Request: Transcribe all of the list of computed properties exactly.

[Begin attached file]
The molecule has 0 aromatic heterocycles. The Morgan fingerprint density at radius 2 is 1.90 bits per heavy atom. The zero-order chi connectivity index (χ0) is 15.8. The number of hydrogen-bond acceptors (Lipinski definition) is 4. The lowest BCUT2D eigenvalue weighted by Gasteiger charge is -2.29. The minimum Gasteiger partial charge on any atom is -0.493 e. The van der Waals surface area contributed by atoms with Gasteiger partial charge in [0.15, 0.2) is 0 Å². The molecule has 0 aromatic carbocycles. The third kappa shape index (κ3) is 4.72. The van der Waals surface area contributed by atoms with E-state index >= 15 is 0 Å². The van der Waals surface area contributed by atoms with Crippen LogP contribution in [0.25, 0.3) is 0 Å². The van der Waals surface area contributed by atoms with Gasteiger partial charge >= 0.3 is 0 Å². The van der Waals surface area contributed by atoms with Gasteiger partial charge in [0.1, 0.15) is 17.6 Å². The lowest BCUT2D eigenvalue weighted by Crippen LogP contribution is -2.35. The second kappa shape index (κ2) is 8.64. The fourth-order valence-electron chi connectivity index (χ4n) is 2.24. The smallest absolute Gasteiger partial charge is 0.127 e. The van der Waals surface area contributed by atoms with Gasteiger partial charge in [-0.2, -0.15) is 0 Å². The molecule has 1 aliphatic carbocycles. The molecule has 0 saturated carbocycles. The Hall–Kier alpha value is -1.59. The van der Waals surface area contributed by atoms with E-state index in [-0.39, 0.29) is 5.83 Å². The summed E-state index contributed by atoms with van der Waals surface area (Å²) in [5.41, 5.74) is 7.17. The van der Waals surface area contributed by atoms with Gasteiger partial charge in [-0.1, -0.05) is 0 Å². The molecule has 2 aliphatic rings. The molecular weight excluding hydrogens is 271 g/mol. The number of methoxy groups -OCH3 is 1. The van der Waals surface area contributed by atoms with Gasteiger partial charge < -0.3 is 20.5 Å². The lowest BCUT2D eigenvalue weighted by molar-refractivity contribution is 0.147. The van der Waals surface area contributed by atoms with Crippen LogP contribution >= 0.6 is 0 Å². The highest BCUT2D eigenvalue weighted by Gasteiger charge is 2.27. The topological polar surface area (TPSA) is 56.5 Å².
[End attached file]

The molecule has 0 aromatic heterocycles. The Morgan fingerprint density at radius 2 is 1.90 bits per heavy atom. The zero-order chi connectivity index (χ0) is 15.8. The number of hydrogen-bond acceptors (Lipinski definition) is 4. The lowest BCUT2D eigenvalue weighted by Gasteiger charge is -2.29. The minimum Gasteiger partial charge on any atom is -0.493 e. The van der Waals surface area contributed by atoms with Gasteiger partial charge in [0.15, 0.2) is 0 Å². The molecule has 0 aromatic carbocycles. The third kappa shape index (κ3) is 4.72. The van der Waals surface area contributed by atoms with E-state index >= 15 is 0 Å². The van der Waals surface area contributed by atoms with Crippen LogP contribution in [0.25, 0.3) is 0 Å². The van der Waals surface area contributed by atoms with Gasteiger partial charge >= 0.3 is 0 Å². The van der Waals surface area contributed by atoms with Gasteiger partial charge in [0.1, 0.15) is 17.6 Å². The lowest BCUT2D eigenvalue weighted by Crippen LogP contribution is -2.35. The second kappa shape index (κ2) is 8.64. The fourth-order valence-electron chi connectivity index (χ4n) is 2.24. The smallest absolute Gasteiger partial charge is 0.127 e. The van der Waals surface area contributed by atoms with Gasteiger partial charge in [-0.2, -0.15) is 0 Å². The molecule has 1 aliphatic carbocycles. The molecule has 0 saturated carbocycles. The Hall–Kier alpha value is -1.59. The van der Waals surface area contributed by atoms with E-state index in [-0.39, 0.29) is 5.83 Å². The summed E-state index contributed by atoms with van der Waals surface area (Å²) in [5.41, 5.74) is 7.17. The van der Waals surface area contributed by atoms with Gasteiger partial charge in [-0.1, -0.05) is 0 Å². The molecule has 2 aliphatic rings. The molecular weight excluding hydrogens is 271 g/mol. The number of methoxy groups -OCH3 is 1. The van der Waals surface area contributed by atoms with Gasteiger partial charge < -0.3 is 20.5 Å². The lowest BCUT2D eigenvalue weighted by molar-refractivity contribution is 0.147. The van der Waals surface area contributed by atoms with Crippen LogP contribution >= 0.6 is 0 Å². The highest BCUT2D eigenvalue weighted by Gasteiger charge is 2.27. The topological polar surface area (TPSA) is 56.5 Å².